True Passionflower (Passiflora incarnata), also known as Wild Passion Vine, Apricot Vine, and Maypop, is a plant native to North America, where it was used first by Native American tribes.

It is a CNS depressant with sedative, calming, and soothing properties, which is prescribed for problems associated with stress, including nervous conditions such as tension and anxiety.

Medicinal Uses – Sleep Flower

In Homeopathy, Passiflora incarnata is used for its calming effects and to promote sleep.

In Western herbal medicine, it is prescribed for nervous unrest, as well as a:

  • strong hypnotic – relieves insomnia, easing the transition into restful, longer, and deeper sleep without causing next-day hangover. A 2011 double-blind, placebo-controlled study found that “consumption of a low dose of Passiflora incarnata, in the form of tea, yields short-term subjective sleep benefits for healthy adults with mild fluctuations in sleep quality.”
  • moderate hypotensive (lowers blood pressure)
  • antispasmodic (eases tension)
  • anxiolytic (anxiety reducing) – A 2001 double-blind, randomized controlled study found that Passiflora incarnata extract is an effective drug for the management of generalized disorder comparable to a benzodiazepine.
  • anodyne (painkilling)
  • calmative/relaxant
  • anti-inflammatory
  • anti-depressant
  • antioxidant

It contains 0.1-0.5% alkaloids (out of which approximately 0.05-0.1% are harmala alkaloids) and flavonoids.

The flavonoids are especially concentrated in the leaves. One flavone, known as chrysin, which docks to the benzodiazepine receptor, like diazepam, explaining its anxiety-reducing and sleep-promoting effects.

Another flavonoid in Passionflower is isovitexin, present also in Cannabis.

Dreams & Lucid Dreaming

According to anecdotal evidence, for some people Passionflower has the side effect of inducing vivid and colorful dreams. One person reported:

all three evenings I slept like a rock and had very lucid dreams/nightmares. These dreams were so detailed and felt as if my consciousness was downloaded to another person and I was experiencing an episode in that person’s life or as if I was dropped into a movie and couldn’t get out. These dreams were exhausting and disturbing. […] Normally I dream and on occasion I have lucid complex dreams but nothing like the passiflora dreams.

To induce lucid dreaming, it can be combined with galantamine. The effects of this combination are described in the below report which involves the WILD, or Wake-Induced Lucid Dreaming technique:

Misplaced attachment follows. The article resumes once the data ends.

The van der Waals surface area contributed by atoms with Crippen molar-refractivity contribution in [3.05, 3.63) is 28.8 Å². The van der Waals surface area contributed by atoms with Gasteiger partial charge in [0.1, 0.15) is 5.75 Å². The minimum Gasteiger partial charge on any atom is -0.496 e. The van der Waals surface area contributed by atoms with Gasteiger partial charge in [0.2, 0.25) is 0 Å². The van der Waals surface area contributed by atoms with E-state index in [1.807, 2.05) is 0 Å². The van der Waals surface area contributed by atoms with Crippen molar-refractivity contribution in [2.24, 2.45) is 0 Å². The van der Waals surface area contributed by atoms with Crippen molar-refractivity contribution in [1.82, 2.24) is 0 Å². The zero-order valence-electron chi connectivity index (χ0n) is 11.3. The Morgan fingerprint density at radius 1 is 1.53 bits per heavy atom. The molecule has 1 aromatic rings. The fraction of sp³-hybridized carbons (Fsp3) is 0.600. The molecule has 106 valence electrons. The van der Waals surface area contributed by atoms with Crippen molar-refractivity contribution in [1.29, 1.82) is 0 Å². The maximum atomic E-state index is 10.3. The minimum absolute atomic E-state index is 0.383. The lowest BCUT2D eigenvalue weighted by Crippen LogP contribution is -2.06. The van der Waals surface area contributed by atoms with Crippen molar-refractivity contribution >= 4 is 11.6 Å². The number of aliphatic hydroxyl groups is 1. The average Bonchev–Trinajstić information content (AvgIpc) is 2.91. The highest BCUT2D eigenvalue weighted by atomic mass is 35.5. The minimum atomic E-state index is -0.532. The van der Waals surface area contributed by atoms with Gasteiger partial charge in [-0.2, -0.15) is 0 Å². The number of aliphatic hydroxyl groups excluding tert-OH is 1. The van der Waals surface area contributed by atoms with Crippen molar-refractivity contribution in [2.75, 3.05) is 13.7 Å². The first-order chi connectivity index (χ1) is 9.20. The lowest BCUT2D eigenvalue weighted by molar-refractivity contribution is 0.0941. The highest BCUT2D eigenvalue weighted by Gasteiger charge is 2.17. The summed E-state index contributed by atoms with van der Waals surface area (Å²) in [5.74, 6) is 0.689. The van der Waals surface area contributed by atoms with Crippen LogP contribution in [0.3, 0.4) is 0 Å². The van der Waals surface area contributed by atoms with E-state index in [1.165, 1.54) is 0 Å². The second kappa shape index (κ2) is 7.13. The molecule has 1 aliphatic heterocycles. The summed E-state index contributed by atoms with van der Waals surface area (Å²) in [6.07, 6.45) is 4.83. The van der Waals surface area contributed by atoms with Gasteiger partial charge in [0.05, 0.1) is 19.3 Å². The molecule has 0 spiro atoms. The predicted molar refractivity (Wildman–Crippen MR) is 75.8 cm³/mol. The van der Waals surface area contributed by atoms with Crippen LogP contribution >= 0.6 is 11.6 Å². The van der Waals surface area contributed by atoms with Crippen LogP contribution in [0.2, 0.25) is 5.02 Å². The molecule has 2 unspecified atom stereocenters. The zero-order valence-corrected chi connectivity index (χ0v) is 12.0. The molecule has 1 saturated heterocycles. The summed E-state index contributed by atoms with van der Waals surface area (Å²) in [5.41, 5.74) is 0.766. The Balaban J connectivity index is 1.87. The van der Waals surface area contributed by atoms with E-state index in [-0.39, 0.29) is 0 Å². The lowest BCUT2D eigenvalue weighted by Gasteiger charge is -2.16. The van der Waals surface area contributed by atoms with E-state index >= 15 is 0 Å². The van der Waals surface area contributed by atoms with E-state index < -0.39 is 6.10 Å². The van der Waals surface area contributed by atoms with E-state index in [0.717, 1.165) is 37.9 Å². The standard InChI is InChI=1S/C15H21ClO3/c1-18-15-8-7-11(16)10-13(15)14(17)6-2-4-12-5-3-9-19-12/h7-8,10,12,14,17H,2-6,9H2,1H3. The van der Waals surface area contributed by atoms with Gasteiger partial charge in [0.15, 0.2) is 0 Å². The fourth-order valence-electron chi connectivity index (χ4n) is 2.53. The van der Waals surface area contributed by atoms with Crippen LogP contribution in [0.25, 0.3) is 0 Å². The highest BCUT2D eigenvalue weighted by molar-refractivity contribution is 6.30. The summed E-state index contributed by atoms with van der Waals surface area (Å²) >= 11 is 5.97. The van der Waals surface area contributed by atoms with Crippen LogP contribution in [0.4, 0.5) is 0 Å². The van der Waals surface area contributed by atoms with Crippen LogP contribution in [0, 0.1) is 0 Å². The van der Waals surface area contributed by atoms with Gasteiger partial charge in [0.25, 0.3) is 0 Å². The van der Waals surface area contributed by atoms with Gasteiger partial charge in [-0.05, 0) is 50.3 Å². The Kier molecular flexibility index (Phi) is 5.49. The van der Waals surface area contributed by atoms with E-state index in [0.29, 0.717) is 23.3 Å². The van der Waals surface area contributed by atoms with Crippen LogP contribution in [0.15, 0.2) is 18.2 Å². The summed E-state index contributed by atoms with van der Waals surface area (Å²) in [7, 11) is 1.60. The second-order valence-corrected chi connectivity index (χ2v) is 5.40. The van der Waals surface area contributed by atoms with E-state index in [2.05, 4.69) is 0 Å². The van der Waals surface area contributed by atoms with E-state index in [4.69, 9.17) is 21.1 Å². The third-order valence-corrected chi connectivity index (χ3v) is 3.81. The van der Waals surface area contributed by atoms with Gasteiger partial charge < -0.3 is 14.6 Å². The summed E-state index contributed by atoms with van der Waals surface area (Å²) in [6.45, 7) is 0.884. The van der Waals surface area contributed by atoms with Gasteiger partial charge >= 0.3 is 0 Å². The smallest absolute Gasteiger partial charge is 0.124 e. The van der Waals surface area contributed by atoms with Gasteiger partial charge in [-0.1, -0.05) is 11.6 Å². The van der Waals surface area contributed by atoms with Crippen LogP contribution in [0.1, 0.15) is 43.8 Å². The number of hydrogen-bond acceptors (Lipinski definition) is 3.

I took 350mg passion flower before going to bed at night and set an alarm for 5.5 hours. It really helped me relax as I was going to sleep. Upon waking up I took an additional capsule of PF along with 8mg galantamine and meditated for about 10 minutes before attempting a WILD. After laying there for a while I started seeing colored blurs under my eyelids dancing around… (read more.)

Passionflower is said to have interesting synergy with, even potentiate, other sleep and dream plants, such as Calea ternifolia, Ilex guayusa, and Valerian.

Adverse Effects

Rarely, adverse effects, which may range from mild to severe depending on genetic factors and dosage, include:

  • Drowsiness & sleepiness
  • Abnormal heart rate
  • Confusion
  • Dizziness
  • Vomiting
  • Nausea

Depending on dosage, the adverse effects may last up to 2 days after ingestion.

Passionflower (Passiflora incarnata)
Passionflower (Passiflora incarnata)

How to use Passiflora? (Dosage, etc.)

All parts of the plant may be used in herbal preparations, including the flowers, leaves, fruit, and stems. The leaves appear to be most potent. Dry and crash the herbage to avoid ingesting cyandine.

To make an infusion, pour one cup of boiling water over 1-4 teaspoons (1 teaspoon weighs about 1 gram) of dried herb and infuse for 5-15 minutes.

Dosage: 4-8 grams per day; or 2.5 grams per cup of tea, taken 3-4 times daily.

Up to 15 grams for a cup of tea appears to be safe for most people.

It may take up to 2 hours for the sedative effect to be felt.

If the tea is taken to induce sleep, other sedating plants, such as Valerian, Hops, Lemon Balm, may be added.

Note that Passionflower may potentiate the effects of sedative drugs. Combining it with other drugs and medications, such as anti-depressants and blood-thinning anticoagulants, may be dangerous.

Do not use Passionflower during pregnancy and lactation.

Procuring Passiflora incarnata

Other Passiflora species that contain MAO-inhibiting beta-carbolines and may be useful for preparing Ayahuasca Analogs, many of them were employed by Indians from the tropical rain forests of Central and South America to where many of these plants are native.

They include:

  • Passiflora alata
  • Passiflora caerulea¬†(Blue Crowned Passionflower)
  • Passiflora capsularis
  • Passiflora edulis (Granadilla; Granadille; Maracuja; Yellow/Purple Passion Fruit) – In Brazil the fruit juice is used in the production of vinho do jurema, an Ayahuasca-like beverage containing DMT from Mimosa tenuiflora (Jurema). It is also used to prepare a sedating tea.
  • Passiflora eichleriana
  • Passiflora foetida (Amapola, meaning”opium”)in Mexico, 4 grams of the petals (the calyxes) are brewed with 200 ml of water as an opium-like tea to treat lack of dreams and overexcitability among other conditions.
  • Passiflora involucrata (Chontay Huasca) – the roots are used as an Ayahuasca additive to make the visions more intense.
  • Passiflora jorullensis (Coanenepilli)
  • Passiflora laurifolia – the leaves have sleep-inducing effects.
  • Passiflora quadrangularis (Tumbo; Bate) – the leaves are used to make a narcotic and sedating tea.
  • Passiflora rubra (Liane Zombie)
  • Passiflora subpeltata